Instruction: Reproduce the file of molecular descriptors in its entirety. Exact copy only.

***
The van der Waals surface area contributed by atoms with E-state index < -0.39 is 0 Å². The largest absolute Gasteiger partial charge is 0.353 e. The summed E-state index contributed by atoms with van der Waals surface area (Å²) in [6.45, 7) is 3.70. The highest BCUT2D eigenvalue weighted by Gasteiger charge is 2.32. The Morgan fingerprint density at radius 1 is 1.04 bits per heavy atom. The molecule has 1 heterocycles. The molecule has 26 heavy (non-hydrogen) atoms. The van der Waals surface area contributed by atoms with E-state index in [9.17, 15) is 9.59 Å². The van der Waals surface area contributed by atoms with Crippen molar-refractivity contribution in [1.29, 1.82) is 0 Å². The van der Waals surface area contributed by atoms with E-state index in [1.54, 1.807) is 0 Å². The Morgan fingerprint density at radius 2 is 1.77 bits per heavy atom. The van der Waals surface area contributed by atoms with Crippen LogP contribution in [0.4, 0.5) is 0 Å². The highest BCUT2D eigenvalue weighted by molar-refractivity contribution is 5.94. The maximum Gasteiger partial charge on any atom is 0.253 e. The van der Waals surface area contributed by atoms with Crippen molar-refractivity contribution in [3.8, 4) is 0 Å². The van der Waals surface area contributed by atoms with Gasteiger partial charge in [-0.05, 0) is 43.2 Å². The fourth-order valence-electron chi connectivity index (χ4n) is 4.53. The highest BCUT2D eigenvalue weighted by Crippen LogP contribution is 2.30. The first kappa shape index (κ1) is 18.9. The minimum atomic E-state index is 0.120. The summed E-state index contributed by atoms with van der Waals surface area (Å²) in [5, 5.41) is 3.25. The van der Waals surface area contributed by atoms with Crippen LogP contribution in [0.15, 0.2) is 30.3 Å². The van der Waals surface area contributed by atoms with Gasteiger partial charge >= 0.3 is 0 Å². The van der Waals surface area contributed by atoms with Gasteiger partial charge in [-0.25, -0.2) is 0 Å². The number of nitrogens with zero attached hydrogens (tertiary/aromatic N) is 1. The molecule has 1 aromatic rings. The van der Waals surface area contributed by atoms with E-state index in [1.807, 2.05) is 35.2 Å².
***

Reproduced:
The van der Waals surface area contributed by atoms with E-state index < -0.39 is 0 Å². The largest absolute Gasteiger partial charge is 0.353 e. The summed E-state index contributed by atoms with van der Waals surface area (Å²) in [6.45, 7) is 3.70. The highest BCUT2D eigenvalue weighted by Gasteiger charge is 2.32. The Morgan fingerprint density at radius 1 is 1.04 bits per heavy atom. The molecule has 1 heterocycles. The molecule has 26 heavy (non-hydrogen) atoms. The van der Waals surface area contributed by atoms with E-state index in [9.17, 15) is 9.59 Å². The van der Waals surface area contributed by atoms with Crippen molar-refractivity contribution in [1.29, 1.82) is 0 Å². The van der Waals surface area contributed by atoms with E-state index in [1.54, 1.807) is 0 Å². The Morgan fingerprint density at radius 2 is 1.77 bits per heavy atom. The van der Waals surface area contributed by atoms with Crippen LogP contribution in [0.4, 0.5) is 0 Å². The highest BCUT2D eigenvalue weighted by molar-refractivity contribution is 5.94. The maximum Gasteiger partial charge on any atom is 0.253 e. The van der Waals surface area contributed by atoms with Crippen molar-refractivity contribution in [3.8, 4) is 0 Å². The van der Waals surface area contributed by atoms with Gasteiger partial charge in [-0.05, 0) is 43.2 Å². The fourth-order valence-electron chi connectivity index (χ4n) is 4.53. The highest BCUT2D eigenvalue weighted by Crippen LogP contribution is 2.30. The first kappa shape index (κ1) is 18.9. The minimum atomic E-state index is 0.120. The summed E-state index contributed by atoms with van der Waals surface area (Å²) in [5, 5.41) is 3.25. The van der Waals surface area contributed by atoms with Crippen LogP contribution in [0.15, 0.2) is 30.3 Å². The van der Waals surface area contributed by atoms with Gasteiger partial charge >= 0.3 is 0 Å². The van der Waals surface area contributed by atoms with Gasteiger partial charge in [-0.25, -0.2) is 0 Å². The number of nitrogens with zero attached hydrogens (tertiary/aromatic N) is 1. The molecule has 1 aromatic rings. The van der Waals surface area contributed by atoms with E-state index in [1.807, 2.05) is 35.2 Å².